pv magazine: What is the current demand and supply for solar glass production in India?
Gautam Shahi: Currently, India can manufacture about 1,000 tonnes per day of solar glass, which is adequate for module production of 5-6 GW.
The country’s overall module production capacity, however, is 38 GW.
Hence, there is a massive demand-supply gap, with domestic production meeting only 15% of the solar glass requirement and the remaining imported from China.
For adding 35-38 GW of solar module capacity in the next three years or so, our solar glass capacity has to expand by 7-8 times to meet the demand.
pv magazine: What’s the potential for growth?
Gautam Shahi: Currently, our country has installed a solar power generation capacity of 66 GW, which the government targets to increase to about 300 GW by 2030. This will require substantial capacity addition in modules
We believe that for adding 35-38 GW of solar module capacity in the next three years or so, our solar glass capacity has to expand by 7-8 times to meet the demand.
pv magazine: Do you think the government policies are conducive enough to support local production and provide a level-playing field to domestic manufacturers?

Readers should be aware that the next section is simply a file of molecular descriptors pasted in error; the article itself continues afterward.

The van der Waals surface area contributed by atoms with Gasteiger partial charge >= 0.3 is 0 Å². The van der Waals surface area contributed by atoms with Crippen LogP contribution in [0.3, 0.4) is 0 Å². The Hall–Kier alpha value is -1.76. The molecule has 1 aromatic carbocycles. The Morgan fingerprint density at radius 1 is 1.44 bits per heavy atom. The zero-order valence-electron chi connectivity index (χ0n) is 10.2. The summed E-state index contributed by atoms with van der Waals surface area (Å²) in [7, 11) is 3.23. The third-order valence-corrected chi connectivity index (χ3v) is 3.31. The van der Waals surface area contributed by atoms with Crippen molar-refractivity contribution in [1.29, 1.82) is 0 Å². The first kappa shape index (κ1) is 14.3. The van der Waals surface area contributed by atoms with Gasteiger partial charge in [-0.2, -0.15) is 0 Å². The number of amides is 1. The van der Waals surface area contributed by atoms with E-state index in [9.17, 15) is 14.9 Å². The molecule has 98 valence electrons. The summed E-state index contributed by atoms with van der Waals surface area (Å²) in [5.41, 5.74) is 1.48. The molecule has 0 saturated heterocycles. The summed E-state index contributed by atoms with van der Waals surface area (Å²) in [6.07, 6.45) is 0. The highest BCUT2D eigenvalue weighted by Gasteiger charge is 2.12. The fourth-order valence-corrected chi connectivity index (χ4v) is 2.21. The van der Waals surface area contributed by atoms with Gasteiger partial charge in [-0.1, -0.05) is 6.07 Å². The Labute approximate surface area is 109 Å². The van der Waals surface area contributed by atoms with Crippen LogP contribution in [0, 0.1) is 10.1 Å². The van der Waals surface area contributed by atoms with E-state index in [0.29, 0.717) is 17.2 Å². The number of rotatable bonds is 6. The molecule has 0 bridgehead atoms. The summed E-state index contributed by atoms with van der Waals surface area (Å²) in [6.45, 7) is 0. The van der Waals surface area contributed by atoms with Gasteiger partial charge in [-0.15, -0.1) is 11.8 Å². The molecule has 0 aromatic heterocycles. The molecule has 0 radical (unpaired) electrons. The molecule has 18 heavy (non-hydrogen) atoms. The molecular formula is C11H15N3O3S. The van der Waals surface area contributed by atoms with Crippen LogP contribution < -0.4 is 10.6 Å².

Gautam Shahi: The government’s focus on ‘Make in India’ and ‘Atmanirbhar Bharat’, along with the impetus for module manufacturing through Production Linked Incentive (PLI) and Approved List of Models and Manufacturers schemes, will encourage domestic production in a big way.
Earlier, most of the modules, including glass, were imported.
The imposition of import duty on solar panels has fuelled module manufacturing in India, which will increase domestic consumption of solar glass as well.
pv magazine: What’s the case for new entrants?
Gautam Shahi: Getting the cost right, ensuring that the variability in the raw material, etc is being absorbed in the final product in the market, upfront high capital costs and technology have traditionally been some of the constraints for new players entering solar glass manufacturing.
Some of existing large players are global companies and already have a good presence in solar glass outside India. Globally, from the technology perspective, they already had that technology but then the module production itself was in a very nascent stage in India. Now that a large solar module capacity has been established in India, the local demand for solar glass is also increasing and is likely to increase further.
However, with discontinuation of import duty on solar tempered glass last fiscal, the momentum on domestic capacity addition will remain slow. Government’s initiative to restrict imports or improvement in efficiency of domestic players to compete with imports will be crucial to kickstart the capacity addition for solar glass in India and will be a key monitorable.
This article was updated on July 17, 2023 to accomodate revised inputs from Crisil.
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